The jury, “acting rationally on the whole of the evidence, ought to have entertained a doubt as to the applicant’s guilt with respect to each of the offences for which he was convicted”. There was “a significant possibility that an innocent person has been convicted because the evidence did not establish guilt to the requisite standard of proof”.
 
In the case of the character assassination of Bishop George Bell, the evidence used by the Church of England hierarchy – which includes Archbishop Welby and Bishop Warner – was even more flimsy.

Let truth and justice speak above the shameful, ecclesiastical silence.

 

Yours sincerely

Richard W. Symonds

The Bell Society

March 31 2016 – CHARLES MOORE ON BISHOP BELL

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Charles Moore

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Witness to the truth

Charles Moore strenuously defends the reputation of the former Bishop of Chichester— who dared to criticise the carpet-bombing of Germany, and may have been unjustly accused of child abuse

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George Bell, Bishop of Chichester: Church, State and Resistance in the Age of Dictatorship

Andrew Chandler

Eerdmans, pp. 224, £

George Bell (1883–1958) was, in many respects, a typical Anglican prelate of his era. He went to Westminster and Christ Church, and passed his career in the C of E’s fast stream. Never a parish priest, he became, first, chaplain (and later, biographer) of the Archbishop of Canterbury, Randall Davidson; next, Dean of Canterbury; finally, Bishop of Chichester. He was not an intellectual or a contemplative. He was an effective, energetic leader, strongly interested in public affairs, a natural candidate to end up as an archbishop of the established church.

This did not happen, probably because Bell opposed ‘area’ Allied bombing of Germany in the second world war. Such carpet-bombing threatened ‘the roots of civilisation’, he said. The British war cabinet, by permitting the indiscriminate devastation of civilian populations, was ‘blind to the harvest’.

Given the titanic nature of the struggle against Hitler, it is not surprising that many, from Winston Churchill downwards, were angry with Bell. When Bell’s office requested transport for him to visit an RAF station in his diocese, an officer there retorted: ‘Let the bugger bike.’ But Bell was not a pacifist, and he was someone who, against the trend, had always warned against the Nazis. In the 1930s and even — when contacts were minimal — in the 1940s, Bell did everything he could to support Christian resistance in Germany. Close to many of the July plotters against Hitler in 1944, he was probably the only senior English clergyman to work actively with those trying to overthrow the regime. He sought unsuccessfully to persuade the British government to back them.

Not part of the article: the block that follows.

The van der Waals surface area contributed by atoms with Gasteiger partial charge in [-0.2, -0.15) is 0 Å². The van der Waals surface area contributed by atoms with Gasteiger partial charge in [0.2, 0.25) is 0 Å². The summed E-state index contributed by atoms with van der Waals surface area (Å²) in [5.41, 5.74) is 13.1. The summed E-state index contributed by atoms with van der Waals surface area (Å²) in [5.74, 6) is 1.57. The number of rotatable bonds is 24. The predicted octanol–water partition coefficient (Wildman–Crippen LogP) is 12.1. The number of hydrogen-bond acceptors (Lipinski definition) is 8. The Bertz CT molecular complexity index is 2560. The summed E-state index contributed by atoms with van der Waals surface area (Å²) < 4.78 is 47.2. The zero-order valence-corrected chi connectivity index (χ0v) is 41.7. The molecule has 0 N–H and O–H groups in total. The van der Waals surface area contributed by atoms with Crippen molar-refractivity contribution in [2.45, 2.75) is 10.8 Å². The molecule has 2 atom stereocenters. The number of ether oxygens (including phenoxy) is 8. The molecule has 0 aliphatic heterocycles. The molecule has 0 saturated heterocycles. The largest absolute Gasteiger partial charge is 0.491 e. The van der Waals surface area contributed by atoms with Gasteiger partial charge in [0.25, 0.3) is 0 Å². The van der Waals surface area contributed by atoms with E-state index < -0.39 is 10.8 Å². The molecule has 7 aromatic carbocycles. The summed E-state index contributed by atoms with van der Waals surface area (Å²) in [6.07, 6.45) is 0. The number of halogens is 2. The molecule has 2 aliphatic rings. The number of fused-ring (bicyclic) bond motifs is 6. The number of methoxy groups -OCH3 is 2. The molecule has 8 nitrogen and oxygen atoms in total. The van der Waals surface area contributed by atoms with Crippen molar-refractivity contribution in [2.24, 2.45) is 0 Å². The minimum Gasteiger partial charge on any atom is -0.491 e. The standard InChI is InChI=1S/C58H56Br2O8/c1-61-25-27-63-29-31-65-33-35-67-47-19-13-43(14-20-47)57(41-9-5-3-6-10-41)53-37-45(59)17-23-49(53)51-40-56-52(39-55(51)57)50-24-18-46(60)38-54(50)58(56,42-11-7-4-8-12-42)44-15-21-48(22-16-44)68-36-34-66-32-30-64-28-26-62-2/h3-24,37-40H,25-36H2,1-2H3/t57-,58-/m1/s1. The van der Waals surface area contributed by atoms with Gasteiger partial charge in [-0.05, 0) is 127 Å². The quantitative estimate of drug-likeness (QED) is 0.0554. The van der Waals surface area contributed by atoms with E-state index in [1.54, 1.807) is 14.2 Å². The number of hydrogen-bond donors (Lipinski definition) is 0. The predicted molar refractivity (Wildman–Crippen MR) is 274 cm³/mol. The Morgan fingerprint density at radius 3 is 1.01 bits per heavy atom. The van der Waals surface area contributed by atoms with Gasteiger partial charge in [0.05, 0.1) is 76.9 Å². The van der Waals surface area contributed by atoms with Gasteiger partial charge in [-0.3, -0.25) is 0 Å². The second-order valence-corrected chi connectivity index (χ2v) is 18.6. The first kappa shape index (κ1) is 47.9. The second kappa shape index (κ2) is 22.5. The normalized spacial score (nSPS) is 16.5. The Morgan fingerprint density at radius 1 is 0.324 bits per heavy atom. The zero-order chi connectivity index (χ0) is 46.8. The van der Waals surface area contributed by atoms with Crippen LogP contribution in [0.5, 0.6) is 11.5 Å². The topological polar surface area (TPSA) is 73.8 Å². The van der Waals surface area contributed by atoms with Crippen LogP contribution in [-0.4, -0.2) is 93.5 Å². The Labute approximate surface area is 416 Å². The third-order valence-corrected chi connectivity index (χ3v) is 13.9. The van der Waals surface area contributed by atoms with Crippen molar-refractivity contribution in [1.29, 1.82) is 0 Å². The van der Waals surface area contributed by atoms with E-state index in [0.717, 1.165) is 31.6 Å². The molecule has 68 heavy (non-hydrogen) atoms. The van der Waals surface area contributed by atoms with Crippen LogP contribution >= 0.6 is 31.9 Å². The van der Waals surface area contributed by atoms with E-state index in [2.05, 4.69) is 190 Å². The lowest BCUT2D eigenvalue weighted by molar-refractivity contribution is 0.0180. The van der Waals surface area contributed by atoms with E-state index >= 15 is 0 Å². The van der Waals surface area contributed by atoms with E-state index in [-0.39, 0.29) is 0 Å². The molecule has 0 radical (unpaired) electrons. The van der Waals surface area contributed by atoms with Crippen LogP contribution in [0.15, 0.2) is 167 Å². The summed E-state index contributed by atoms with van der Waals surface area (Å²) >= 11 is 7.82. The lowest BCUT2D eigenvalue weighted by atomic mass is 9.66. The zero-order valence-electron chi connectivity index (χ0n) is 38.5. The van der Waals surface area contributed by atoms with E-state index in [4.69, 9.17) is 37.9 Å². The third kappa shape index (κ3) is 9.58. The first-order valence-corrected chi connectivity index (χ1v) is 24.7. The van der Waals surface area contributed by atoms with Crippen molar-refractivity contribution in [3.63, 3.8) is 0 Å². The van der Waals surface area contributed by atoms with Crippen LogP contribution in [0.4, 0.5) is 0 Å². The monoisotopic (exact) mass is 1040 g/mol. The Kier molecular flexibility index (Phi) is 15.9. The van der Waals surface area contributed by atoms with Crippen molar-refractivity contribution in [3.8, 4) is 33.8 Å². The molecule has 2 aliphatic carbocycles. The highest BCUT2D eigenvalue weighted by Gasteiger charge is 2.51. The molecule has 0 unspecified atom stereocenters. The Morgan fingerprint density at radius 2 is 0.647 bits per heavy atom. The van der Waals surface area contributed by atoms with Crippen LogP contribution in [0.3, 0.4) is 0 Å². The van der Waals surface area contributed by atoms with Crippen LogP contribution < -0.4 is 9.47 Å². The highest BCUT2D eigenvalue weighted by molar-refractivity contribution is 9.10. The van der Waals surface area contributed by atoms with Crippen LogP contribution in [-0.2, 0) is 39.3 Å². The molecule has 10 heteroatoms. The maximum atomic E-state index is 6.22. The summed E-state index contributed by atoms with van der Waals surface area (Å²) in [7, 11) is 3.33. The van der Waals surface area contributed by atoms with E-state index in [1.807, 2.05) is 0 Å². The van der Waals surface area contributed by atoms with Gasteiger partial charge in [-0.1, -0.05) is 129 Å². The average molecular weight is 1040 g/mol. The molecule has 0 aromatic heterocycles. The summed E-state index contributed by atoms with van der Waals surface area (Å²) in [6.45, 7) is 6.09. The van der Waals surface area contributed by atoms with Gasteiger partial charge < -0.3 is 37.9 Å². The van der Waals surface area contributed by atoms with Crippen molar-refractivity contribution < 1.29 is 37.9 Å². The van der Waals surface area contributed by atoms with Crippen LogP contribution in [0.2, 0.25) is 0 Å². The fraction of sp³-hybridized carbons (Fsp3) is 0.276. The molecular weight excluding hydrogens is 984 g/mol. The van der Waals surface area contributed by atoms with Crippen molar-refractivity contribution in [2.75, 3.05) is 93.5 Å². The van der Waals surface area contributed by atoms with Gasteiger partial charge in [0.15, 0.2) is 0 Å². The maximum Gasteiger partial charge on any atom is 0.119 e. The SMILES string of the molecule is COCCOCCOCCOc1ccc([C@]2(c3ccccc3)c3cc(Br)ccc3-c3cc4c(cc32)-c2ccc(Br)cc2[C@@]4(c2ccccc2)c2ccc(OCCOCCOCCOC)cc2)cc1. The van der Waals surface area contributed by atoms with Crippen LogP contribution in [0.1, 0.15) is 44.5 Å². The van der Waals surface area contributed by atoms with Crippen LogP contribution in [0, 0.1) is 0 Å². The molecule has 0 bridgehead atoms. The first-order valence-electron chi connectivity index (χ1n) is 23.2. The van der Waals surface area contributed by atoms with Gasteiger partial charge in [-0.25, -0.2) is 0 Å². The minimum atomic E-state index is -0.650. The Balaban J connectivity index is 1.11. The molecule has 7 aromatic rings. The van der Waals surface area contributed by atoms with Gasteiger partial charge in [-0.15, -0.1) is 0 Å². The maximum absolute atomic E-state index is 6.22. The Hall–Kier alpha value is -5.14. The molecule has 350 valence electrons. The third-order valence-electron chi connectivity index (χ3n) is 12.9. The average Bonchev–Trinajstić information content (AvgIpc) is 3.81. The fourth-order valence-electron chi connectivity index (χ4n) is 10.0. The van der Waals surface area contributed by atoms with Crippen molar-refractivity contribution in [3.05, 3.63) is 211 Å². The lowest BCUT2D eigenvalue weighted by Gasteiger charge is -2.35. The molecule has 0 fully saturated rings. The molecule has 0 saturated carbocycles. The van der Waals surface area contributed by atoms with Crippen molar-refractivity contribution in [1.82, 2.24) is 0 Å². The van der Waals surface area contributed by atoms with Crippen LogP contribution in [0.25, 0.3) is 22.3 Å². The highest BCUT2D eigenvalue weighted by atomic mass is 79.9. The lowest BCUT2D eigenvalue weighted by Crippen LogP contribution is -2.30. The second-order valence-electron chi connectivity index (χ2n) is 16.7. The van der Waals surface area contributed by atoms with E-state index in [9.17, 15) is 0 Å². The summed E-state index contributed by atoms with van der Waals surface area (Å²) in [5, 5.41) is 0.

This commitment explains why the last message of Pastor Dietrich Bonhoeffer, before he was murdered by the SS in April 1945, was to Bell. The principle of ‘universal Christian brotherhood which rises above all national hatreds’, Bonhoeffer said in that message, means that ‘our victory is certain’.

‘Universal Christian brotherhood’ can sound platitudinous, but the spectacle of Christians killing one another in vast numbers twice in the 20th century showed that it is all too easily forgotten. To Bell (and Bonhoeffer), it meant everything. That is why he absolutely resisted writing off all Germans. His striking way of putting it was ‘Germany was the first country in Europe to be occupied by the Nazis.’

Round this, as Andrew Chandler sets out in this learned and thoughtful book, Bell organised his thought and action: his help for Jewish refugees and persecuted ‘non-Aryan’ Christians; for all the German churches which refused to enter the stooge ‘Reichkirche’; for those detained as ‘enemy aliens’ on the Isle of Man; for a negotiated peace if Hitler were overthrown; and for those trying to rebuild Germany after its defeat.